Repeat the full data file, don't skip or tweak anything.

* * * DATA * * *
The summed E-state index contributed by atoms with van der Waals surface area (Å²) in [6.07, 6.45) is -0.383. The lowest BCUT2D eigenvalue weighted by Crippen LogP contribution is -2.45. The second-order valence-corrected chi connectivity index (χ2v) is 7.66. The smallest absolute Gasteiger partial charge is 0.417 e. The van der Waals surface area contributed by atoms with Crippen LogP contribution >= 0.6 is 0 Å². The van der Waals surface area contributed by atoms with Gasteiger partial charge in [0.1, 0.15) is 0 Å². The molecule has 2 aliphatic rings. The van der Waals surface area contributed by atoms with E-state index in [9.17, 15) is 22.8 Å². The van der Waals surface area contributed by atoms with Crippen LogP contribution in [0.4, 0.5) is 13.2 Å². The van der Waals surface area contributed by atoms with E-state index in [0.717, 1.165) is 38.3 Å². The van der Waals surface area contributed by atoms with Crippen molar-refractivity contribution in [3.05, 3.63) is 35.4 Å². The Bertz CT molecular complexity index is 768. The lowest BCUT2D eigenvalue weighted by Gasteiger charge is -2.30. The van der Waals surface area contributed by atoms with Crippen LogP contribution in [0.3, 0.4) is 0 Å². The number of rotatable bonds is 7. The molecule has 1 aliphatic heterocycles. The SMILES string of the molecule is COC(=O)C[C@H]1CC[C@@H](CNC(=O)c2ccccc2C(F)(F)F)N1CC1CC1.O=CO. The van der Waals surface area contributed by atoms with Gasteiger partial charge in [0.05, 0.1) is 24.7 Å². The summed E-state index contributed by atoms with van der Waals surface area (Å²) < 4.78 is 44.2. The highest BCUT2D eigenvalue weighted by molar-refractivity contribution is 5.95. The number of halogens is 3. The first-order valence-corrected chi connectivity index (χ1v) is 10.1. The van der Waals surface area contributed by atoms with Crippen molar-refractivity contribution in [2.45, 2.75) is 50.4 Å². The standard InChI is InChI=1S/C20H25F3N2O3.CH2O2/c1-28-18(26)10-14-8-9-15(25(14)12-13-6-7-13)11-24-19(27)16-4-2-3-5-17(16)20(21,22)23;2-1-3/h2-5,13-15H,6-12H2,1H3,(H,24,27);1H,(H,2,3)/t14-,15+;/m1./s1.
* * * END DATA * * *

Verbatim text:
The summed E-state index contributed by atoms with van der Waals surface area (Å²) in [6.07, 6.45) is -0.383. The lowest BCUT2D eigenvalue weighted by Crippen LogP contribution is -2.45. The second-order valence-corrected chi connectivity index (χ2v) is 7.66. The smallest absolute Gasteiger partial charge is 0.417 e. The van der Waals surface area contributed by atoms with Crippen LogP contribution >= 0.6 is 0 Å². The van der Waals surface area contributed by atoms with Gasteiger partial charge in [0.1, 0.15) is 0 Å². The molecule has 2 aliphatic rings. The van der Waals surface area contributed by atoms with E-state index in [9.17, 15) is 22.8 Å². The van der Waals surface area contributed by atoms with Crippen LogP contribution in [0.4, 0.5) is 13.2 Å². The van der Waals surface area contributed by atoms with E-state index in [0.717, 1.165) is 38.3 Å². The van der Waals surface area contributed by atoms with Crippen molar-refractivity contribution in [3.05, 3.63) is 35.4 Å². The Bertz CT molecular complexity index is 768. The lowest BCUT2D eigenvalue weighted by Gasteiger charge is -2.30. The van der Waals surface area contributed by atoms with Crippen LogP contribution in [0.3, 0.4) is 0 Å². The number of rotatable bonds is 7. The molecule has 1 aliphatic heterocycles. The SMILES string of the molecule is COC(=O)C[C@H]1CC[C@@H](CNC(=O)c2ccccc2C(F)(F)F)N1CC1CC1.O=CO. The van der Waals surface area contributed by atoms with Gasteiger partial charge in [0.05, 0.1) is 24.7 Å². The summed E-state index contributed by atoms with van der Waals surface area (Å²) < 4.78 is 44.2. The highest BCUT2D eigenvalue weighted by molar-refractivity contribution is 5.95. The number of halogens is 3. The first-order valence-corrected chi connectivity index (χ1v) is 10.1. The van der Waals surface area contributed by atoms with Crippen molar-refractivity contribution in [2.45, 2.75) is 50.4 Å². The standard InChI is InChI=1S/C20H25F3N2O3.CH2O2/c1-28-18(26)10-14-8-9-15(25(14)12-13-6-7-13)11-24-19(27)16-4-2-3-5-17(16)20(21,22)23;2-1-3/h2-5,13-15H,6-12H2,1H3,(H,24,27);1H,(H,2,3)/t14-,15+;/m1./s1.